comic style pretty taller woman and handsome shorter man, the woman looks kinda like she's standing on a box

I think one of the most interesting parts of this one is the way GPT doubles down: the original image did have the woman taller than the man, it’s just more noticeable in the second one.

So what can we conclude from these demonstrations?

__ Sometimes generative AI is profoundly, confidently wrong. And when asked to defer from the median norm, generative AI struggles.__

This dynamic makes Generative AI uniquely positioned to excel at common tasks, where the likelihood of encountering familiar data is high. However, it struggles significantly with novel tasks that require information or reasoning beyond its training. This limitation has profound implications for its application in search engines like Google, where the quality and reliability of responses are paramount.

Is Google Getting Worse? #

James Vincent @jjvincent - 9h
it's completely damning of google's principles that its defense for the failure
of Al search is that the queries being asked are "uncommon." like a library
telling you the more infrequently a book is taken out, the less you should
trust it
Google spokesperson Meghann Farnsworth said the mistakes came
from "generally very uncommon queries, and aren't representative of
most people's experiences." The company has taken action against
violations of its policies, she said, and are using these "isolated
examples" to continue to refine the product.
27 41
Melanie Mitchell reposted
Also note that something that's correct 90% of the time can be riskier
than something that's right 50% of the time, if you can't tell when it's
right and when it's wrong. You learn to trust the former, and both
automation bias and confirmation bias effects are strong.
1:41 PM - May 24, 2024 from Shoreline, WA - 1,009 Views

The question “Is Google Getting Worse?“ has been debated for around half the cumulative existence of the search engine. Users have speculated about the quality of Google's search results since at least 2012, when a Pew Research study found that just over half of adult search users felt the quality of search results had improved over time, while a small percentage believed it had worsened.

Like a true SEO, I used search to find the quote "is Google getting worse?" and found at least one response every year from 2012 onwards:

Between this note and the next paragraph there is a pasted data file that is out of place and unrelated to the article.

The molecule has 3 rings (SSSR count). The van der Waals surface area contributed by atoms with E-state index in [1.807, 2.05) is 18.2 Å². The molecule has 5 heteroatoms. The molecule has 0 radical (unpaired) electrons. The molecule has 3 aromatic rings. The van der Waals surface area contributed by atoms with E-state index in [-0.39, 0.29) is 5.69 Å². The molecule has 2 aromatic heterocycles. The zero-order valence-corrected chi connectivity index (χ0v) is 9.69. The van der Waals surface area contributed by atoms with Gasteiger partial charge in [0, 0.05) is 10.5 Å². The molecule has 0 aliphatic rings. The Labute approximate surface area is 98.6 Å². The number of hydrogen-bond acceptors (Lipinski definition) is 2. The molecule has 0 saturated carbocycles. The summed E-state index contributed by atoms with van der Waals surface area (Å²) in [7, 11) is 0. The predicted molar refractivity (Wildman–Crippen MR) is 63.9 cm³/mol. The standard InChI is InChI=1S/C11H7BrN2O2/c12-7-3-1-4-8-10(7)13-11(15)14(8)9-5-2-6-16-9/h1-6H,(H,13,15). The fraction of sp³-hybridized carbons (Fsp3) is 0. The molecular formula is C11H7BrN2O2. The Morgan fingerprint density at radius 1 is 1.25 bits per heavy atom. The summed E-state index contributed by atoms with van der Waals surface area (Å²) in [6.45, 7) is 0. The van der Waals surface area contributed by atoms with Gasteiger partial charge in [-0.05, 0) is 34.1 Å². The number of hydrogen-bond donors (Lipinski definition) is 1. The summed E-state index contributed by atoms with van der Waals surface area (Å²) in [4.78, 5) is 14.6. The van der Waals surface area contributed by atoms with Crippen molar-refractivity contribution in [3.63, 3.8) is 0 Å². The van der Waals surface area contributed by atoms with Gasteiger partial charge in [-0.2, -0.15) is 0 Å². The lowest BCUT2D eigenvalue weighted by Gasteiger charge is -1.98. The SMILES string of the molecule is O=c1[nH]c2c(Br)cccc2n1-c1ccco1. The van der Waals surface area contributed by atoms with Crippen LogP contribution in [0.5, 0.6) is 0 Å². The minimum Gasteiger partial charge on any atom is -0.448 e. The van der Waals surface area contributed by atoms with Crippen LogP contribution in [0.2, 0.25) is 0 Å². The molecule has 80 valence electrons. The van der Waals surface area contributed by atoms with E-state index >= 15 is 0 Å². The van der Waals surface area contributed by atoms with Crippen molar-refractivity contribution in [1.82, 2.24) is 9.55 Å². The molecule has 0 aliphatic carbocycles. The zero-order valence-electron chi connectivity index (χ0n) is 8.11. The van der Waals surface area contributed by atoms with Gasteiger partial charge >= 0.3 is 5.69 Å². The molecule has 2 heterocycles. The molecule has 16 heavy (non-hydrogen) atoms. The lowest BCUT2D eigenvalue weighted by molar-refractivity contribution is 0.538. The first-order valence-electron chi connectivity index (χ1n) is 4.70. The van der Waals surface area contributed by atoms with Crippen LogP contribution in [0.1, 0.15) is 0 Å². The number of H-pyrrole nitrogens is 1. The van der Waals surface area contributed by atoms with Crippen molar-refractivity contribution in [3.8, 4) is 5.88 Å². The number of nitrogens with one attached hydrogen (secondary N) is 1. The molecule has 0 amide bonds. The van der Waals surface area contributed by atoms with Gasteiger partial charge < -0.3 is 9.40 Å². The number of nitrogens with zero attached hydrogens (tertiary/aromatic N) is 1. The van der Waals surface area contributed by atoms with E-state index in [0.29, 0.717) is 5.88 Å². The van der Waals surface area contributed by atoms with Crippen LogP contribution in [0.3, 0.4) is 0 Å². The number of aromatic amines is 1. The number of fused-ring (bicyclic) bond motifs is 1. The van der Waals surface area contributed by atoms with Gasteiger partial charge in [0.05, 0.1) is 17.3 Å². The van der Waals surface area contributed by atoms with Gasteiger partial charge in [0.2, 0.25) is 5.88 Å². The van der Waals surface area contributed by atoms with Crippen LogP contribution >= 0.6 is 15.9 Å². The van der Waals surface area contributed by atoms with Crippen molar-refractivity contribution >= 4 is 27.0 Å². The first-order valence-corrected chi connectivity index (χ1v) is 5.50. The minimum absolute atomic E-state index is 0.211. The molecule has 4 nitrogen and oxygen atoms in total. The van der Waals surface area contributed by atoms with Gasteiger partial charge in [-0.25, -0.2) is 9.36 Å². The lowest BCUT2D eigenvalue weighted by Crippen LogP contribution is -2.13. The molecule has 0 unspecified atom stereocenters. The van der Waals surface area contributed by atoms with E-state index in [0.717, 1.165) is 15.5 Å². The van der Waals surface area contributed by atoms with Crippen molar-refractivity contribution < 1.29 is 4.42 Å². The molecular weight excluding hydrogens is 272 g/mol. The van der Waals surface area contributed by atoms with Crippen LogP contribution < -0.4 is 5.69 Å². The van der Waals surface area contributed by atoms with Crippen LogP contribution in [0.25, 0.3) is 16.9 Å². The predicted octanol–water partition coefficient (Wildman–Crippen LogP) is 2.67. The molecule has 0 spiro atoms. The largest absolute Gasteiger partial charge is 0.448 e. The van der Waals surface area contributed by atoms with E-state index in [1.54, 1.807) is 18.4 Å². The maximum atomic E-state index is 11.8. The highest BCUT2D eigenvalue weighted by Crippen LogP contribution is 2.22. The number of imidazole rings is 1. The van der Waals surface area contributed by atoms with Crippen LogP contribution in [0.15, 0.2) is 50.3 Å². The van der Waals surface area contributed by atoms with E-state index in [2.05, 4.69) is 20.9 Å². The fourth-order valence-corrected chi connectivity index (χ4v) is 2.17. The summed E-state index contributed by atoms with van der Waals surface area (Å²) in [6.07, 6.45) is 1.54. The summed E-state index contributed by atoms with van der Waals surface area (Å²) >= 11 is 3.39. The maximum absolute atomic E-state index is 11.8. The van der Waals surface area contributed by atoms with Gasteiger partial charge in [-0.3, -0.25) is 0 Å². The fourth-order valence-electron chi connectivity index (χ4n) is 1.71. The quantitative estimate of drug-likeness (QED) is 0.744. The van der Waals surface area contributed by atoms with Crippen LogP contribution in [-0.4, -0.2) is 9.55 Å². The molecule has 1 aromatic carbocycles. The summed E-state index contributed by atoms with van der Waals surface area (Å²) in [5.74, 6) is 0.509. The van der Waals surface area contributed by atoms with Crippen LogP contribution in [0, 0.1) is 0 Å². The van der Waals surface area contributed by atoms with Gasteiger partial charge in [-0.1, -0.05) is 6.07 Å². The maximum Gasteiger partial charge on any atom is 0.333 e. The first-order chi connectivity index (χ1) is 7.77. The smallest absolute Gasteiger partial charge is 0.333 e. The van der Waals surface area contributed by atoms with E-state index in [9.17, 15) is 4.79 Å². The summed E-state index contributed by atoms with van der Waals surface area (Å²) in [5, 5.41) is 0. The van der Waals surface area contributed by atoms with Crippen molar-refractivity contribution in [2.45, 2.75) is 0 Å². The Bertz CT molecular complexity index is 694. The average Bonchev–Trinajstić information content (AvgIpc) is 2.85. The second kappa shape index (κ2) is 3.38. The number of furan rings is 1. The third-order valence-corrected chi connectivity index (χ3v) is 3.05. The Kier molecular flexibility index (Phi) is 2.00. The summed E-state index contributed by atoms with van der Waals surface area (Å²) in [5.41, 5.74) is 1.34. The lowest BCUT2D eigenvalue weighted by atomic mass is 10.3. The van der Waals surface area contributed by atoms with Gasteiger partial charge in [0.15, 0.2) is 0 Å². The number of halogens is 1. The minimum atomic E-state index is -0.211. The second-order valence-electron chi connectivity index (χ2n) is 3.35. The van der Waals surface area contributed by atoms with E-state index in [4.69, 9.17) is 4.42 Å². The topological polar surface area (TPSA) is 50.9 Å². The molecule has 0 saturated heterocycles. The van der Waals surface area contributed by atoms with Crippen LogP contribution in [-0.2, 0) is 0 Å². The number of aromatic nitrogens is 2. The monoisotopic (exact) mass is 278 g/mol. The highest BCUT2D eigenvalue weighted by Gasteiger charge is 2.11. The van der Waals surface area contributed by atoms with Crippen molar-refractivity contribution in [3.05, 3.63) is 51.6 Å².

We can see that people have complained about Google getting worse for about half as long as the search engine has existed. The date “Google became bad” is different for everyone, and I know I'm joining a long tradition. But the scrambling response to GPT feels like a decision to please investors, not to actually make search better. It feels panicked. It feels uninventive. The Penguin update in 2012, aimed at combating spam, was initially seen as a positive step towards refining search results through machine learning. However, the ongoing complaints suggest that the perceived quality of Google's search has been inconsistent at best.

As Google continues to navigate the integration of AI into its search functionalities, it must address these criticisms and focus on delivering reliable, high-quality search results to maintain user trust and satisfaction.

The unspoken contract between publishers and Google #

Previously: We crawl your data, you get users. Now: we crawl your data, you lose your jobs

The unspoken contract between publishers and Google has historically been straightforward: publishers allow Google to crawl their data in exchange for increased visibility and user traffic. This arrangement benefited both parties—publishers gained exposure to a broader audience, and Google enriched its search results with diverse, high-quality content.

Previously, the relationship was symbiotic: Google’s search engine directed users to the publishers’ websites, driving traffic and, in turn, ad revenue and subscriptions. Now, the dynamic is shifting. As AI models like GPT-3 and Google's own Gemini (née Bard) generate comprehensive answers to user queries, the need for users to click through to the source diminishes.

I think this has bled into many aspects of internet life, and is why the Generative AI boom got started in the first place. Artists post to our platform and get paid: writers write for the web and be seen. Social capital, real capital: these are the rewards promised by the internet.

One under-discussed element of generative AI and copyright law is the concept of purpose. Copyright is not solely about copying; it involves the fair use doctrine, which includes considering whether the new use supersedes the original. One critical aspect of fair use is whether the potentially infringing material attempts to replace the original work. This becomes particularly complex when AI-generated content, trained on data from publishers, starts to supplant entire industries that rely on their labor.

Publishers argue that AI models effectively use their content without proper compensation, leveraging the publishers’ work to generate value without returning the favor. This situation can be seen as AI taking the place of original sources, thus undermining the very foundation of the content creation industry.

Journalists, researchers, and other content creators spend significant time and resources producing high-quality material. When AI models generate similar content without attribution or compensation, it devalues the human labor involved. This not only threatens jobs but also risks reducing the incentive to produce quality content, potentially leading to a decline in the overall quality of information available to the public.  The publisher as an entity is impacted in total because individual workers are impacted. Individual workers are impacted by the publisher being impacted.

Transparency in how AI models use and attribute data is crucial. Users should be aware of the sources of information, ensuring that original creators receive proper recognition.

This, in turn, creates problems for AI: without good-quality content, the machine cannot feed.